The name ‘Barnes Wallis’ instantly brings the Dambuster Raid to mind, and rightly so, since both the concept and execution of the raid were some of the most audacious in war history. However, Barnes Wallis had helped to design the Vickers Wellington before ‘dambusting’ had even been thought of, and his design for the impressive Grand Slam bomb, thought to be an impossibility before the success of the Ruhr bombing, was eventually manufactured and spawned the even more widely used Tallboy Bomb.
Dr Barnes Wallis’s first widely-lauded invention was conceived before the war began. Having first worked on the R100 airship, which successfully made a return flight to Canada but had to be broken up after its sister ship (designed by another company entirely) crashed, he moved on to work on aeroplanes for the Vickers aircraft factory. His light, strong Geodetic design framework, inspired by his work on airships, was incorporated in the fuselages and wing structures of many bomber aircraft designed by Rex Pierson, including the Wellesley, the Wellington, and during the war the larger Warwick and Windsor.
Encouraged by his successes, Dr Barnes Wallis took it upon himself to draft “A Note on a Method of Attacking the Axis Powers” in 1941, a proposal for a very large 10-tonne bomb that could be used to shake massive concrete structures to pieces. Since none of the aircraft of that time were capable of carrying such a large bomb, or of achieving the necessary altitude to drop it from for maximum effect, this idea was regarded with scepticism; however, one of Barnes Wallis’s concepts struck a chord. He had the idea that one way to impact Germany might be to try to destroy vital dams within the country. On the back of this idea the Air Attack on Dams Committee was formed, and the idea was explored further, but it was reluctantly dismissed as unfeasible in July 1942.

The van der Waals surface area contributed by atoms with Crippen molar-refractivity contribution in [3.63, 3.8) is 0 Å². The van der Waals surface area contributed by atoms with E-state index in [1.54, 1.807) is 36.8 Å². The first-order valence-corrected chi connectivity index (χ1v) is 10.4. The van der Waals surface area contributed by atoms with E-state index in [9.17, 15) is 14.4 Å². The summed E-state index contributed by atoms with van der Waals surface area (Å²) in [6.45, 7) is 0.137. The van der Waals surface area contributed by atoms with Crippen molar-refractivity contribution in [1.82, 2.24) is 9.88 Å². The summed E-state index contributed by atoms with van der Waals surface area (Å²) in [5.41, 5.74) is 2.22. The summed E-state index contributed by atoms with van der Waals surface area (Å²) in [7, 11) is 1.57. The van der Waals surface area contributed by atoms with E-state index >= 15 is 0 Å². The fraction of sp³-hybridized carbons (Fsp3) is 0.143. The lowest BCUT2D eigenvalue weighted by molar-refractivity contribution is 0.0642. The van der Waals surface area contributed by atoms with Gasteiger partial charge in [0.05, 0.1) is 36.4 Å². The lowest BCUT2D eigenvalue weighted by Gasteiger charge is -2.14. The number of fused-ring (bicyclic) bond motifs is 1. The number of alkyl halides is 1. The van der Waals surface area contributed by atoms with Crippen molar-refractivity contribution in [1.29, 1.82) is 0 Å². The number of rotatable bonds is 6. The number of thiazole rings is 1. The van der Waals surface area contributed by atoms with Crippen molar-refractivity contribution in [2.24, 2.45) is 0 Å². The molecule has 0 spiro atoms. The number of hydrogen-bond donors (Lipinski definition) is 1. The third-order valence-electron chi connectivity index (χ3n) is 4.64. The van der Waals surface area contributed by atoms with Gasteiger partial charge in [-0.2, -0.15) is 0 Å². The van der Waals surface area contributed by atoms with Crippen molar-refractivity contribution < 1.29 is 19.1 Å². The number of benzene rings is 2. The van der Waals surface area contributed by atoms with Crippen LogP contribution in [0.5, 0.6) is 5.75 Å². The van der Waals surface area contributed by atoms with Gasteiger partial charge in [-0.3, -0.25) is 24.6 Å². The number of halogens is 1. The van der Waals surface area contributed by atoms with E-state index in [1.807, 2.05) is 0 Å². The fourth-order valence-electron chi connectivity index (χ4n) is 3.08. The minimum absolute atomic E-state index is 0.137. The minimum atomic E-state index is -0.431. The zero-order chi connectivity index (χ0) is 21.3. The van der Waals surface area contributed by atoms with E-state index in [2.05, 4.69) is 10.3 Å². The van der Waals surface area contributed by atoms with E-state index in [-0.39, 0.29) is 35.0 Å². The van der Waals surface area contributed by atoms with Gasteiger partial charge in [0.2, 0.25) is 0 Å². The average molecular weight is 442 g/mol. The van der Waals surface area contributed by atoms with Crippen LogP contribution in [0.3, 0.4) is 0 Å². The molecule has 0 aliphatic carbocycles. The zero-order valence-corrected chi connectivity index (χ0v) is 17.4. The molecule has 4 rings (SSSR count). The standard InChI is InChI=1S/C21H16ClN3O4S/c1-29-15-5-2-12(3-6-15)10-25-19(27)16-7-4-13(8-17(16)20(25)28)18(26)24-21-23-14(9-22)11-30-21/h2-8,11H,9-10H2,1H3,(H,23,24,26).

This, Flight-Lieutenant Alfred Price writes in ‘History of the Second World War, Volume 7’, did not discourage Barnes Wallis. Instead, he set to work thinking of how the same effect could be achieved with a less powerful bomb. What he eventually came up with was the ‘bouncing bomb’. He worked out that the way to maximise an explosion would be to somehow press the charge hard against the dam wall, so that the weight of the water would help to break the structure. Experimenting with marbles in his water tank, he found that a spherical bomb, released from a low altitude and induced to spin backwards as it was dropped, could bounce over the surface of the water, rebound forwards after it hit the wall, then sink down to a depth where the water could lend maximum assistance to the explosion. After some small-scale tests, he was given the approval to design a full-sized weapon.